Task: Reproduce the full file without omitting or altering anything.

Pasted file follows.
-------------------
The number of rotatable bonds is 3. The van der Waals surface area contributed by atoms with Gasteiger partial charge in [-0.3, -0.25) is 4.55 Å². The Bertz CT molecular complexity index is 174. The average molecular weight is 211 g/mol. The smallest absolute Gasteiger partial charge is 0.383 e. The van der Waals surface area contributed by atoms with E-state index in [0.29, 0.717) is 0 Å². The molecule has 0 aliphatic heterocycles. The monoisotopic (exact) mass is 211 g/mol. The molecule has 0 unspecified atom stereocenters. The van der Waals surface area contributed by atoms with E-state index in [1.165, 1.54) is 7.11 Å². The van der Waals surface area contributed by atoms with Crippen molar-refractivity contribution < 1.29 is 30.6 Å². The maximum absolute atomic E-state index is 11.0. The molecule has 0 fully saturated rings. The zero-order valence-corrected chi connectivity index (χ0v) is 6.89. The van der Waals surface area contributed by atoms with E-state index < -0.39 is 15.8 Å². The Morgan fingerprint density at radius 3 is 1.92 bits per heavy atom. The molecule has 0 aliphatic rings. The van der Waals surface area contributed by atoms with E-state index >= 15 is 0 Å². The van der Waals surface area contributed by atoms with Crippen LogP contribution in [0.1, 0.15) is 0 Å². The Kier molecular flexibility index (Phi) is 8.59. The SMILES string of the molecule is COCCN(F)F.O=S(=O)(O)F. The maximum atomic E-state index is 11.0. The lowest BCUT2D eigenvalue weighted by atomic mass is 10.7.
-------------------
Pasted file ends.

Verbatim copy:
The number of rotatable bonds is 3. The van der Waals surface area contributed by atoms with Gasteiger partial charge in [-0.3, -0.25) is 4.55 Å². The Bertz CT molecular complexity index is 174. The average molecular weight is 211 g/mol. The smallest absolute Gasteiger partial charge is 0.383 e. The van der Waals surface area contributed by atoms with E-state index in [0.29, 0.717) is 0 Å². The molecule has 0 aliphatic heterocycles. The monoisotopic (exact) mass is 211 g/mol. The molecule has 0 unspecified atom stereocenters. The van der Waals surface area contributed by atoms with E-state index in [1.165, 1.54) is 7.11 Å². The van der Waals surface area contributed by atoms with Crippen molar-refractivity contribution < 1.29 is 30.6 Å². The maximum absolute atomic E-state index is 11.0. The molecule has 0 fully saturated rings. The zero-order valence-corrected chi connectivity index (χ0v) is 6.89. The van der Waals surface area contributed by atoms with E-state index < -0.39 is 15.8 Å². The Morgan fingerprint density at radius 3 is 1.92 bits per heavy atom. The molecule has 0 aliphatic rings. The van der Waals surface area contributed by atoms with E-state index >= 15 is 0 Å². The van der Waals surface area contributed by atoms with Crippen LogP contribution in [0.1, 0.15) is 0 Å². The Kier molecular flexibility index (Phi) is 8.59. The SMILES string of the molecule is COCCN(F)F.O=S(=O)(O)F. The maximum atomic E-state index is 11.0. The lowest BCUT2D eigenvalue weighted by atomic mass is 10.7.